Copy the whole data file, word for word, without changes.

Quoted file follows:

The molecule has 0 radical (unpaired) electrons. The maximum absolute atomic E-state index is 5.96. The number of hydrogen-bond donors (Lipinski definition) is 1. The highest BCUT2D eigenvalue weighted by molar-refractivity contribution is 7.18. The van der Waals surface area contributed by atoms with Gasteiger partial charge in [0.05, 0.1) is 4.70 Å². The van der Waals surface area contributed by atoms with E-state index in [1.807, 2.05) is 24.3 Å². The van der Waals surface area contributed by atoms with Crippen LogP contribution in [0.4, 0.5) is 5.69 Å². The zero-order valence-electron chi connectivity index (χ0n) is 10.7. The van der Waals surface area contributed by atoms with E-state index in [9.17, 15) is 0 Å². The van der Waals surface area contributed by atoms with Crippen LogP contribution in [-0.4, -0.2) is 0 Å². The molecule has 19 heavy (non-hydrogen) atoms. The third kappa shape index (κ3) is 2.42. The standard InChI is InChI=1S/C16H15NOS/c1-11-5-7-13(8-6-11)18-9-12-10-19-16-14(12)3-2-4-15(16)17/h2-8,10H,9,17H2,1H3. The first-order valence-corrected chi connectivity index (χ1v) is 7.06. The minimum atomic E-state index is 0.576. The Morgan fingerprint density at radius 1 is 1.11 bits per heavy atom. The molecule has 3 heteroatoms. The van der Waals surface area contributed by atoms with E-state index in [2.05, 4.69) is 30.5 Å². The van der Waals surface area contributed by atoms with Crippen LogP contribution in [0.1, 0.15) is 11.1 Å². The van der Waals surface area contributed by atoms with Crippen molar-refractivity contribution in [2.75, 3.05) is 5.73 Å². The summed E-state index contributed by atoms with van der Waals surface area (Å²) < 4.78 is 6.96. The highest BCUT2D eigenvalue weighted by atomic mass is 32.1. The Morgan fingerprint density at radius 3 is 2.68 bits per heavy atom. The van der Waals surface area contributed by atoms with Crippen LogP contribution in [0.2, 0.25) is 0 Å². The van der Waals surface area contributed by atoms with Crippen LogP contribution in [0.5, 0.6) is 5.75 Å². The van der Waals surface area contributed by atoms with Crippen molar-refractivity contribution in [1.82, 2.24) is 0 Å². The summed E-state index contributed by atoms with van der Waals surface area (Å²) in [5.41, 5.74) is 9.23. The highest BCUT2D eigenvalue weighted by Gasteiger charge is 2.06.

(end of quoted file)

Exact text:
The molecule has 0 radical (unpaired) electrons. The maximum absolute atomic E-state index is 5.96. The number of hydrogen-bond donors (Lipinski definition) is 1. The highest BCUT2D eigenvalue weighted by molar-refractivity contribution is 7.18. The van der Waals surface area contributed by atoms with Gasteiger partial charge in [0.05, 0.1) is 4.70 Å². The van der Waals surface area contributed by atoms with E-state index in [1.807, 2.05) is 24.3 Å². The van der Waals surface area contributed by atoms with Crippen LogP contribution in [0.4, 0.5) is 5.69 Å². The zero-order valence-electron chi connectivity index (χ0n) is 10.7. The van der Waals surface area contributed by atoms with E-state index in [9.17, 15) is 0 Å². The van der Waals surface area contributed by atoms with Crippen LogP contribution in [-0.4, -0.2) is 0 Å². The molecule has 19 heavy (non-hydrogen) atoms. The third kappa shape index (κ3) is 2.42. The standard InChI is InChI=1S/C16H15NOS/c1-11-5-7-13(8-6-11)18-9-12-10-19-16-14(12)3-2-4-15(16)17/h2-8,10H,9,17H2,1H3. The first-order valence-corrected chi connectivity index (χ1v) is 7.06. The minimum atomic E-state index is 0.576. The Morgan fingerprint density at radius 1 is 1.11 bits per heavy atom. The molecule has 3 heteroatoms. The van der Waals surface area contributed by atoms with E-state index in [2.05, 4.69) is 30.5 Å². The van der Waals surface area contributed by atoms with Crippen LogP contribution in [0.1, 0.15) is 11.1 Å². The van der Waals surface area contributed by atoms with Crippen molar-refractivity contribution in [2.75, 3.05) is 5.73 Å². The summed E-state index contributed by atoms with van der Waals surface area (Å²) < 4.78 is 6.96. The highest BCUT2D eigenvalue weighted by atomic mass is 32.1. The Morgan fingerprint density at radius 3 is 2.68 bits per heavy atom. The van der Waals surface area contributed by atoms with Crippen LogP contribution in [0.2, 0.25) is 0 Å². The van der Waals surface area contributed by atoms with Crippen LogP contribution in [0.5, 0.6) is 5.75 Å². The van der Waals surface area contributed by atoms with Crippen molar-refractivity contribution in [1.82, 2.24) is 0 Å². The summed E-state index contributed by atoms with van der Waals surface area (Å²) in [5.41, 5.74) is 9.23. The highest BCUT2D eigenvalue weighted by Gasteiger charge is 2.06.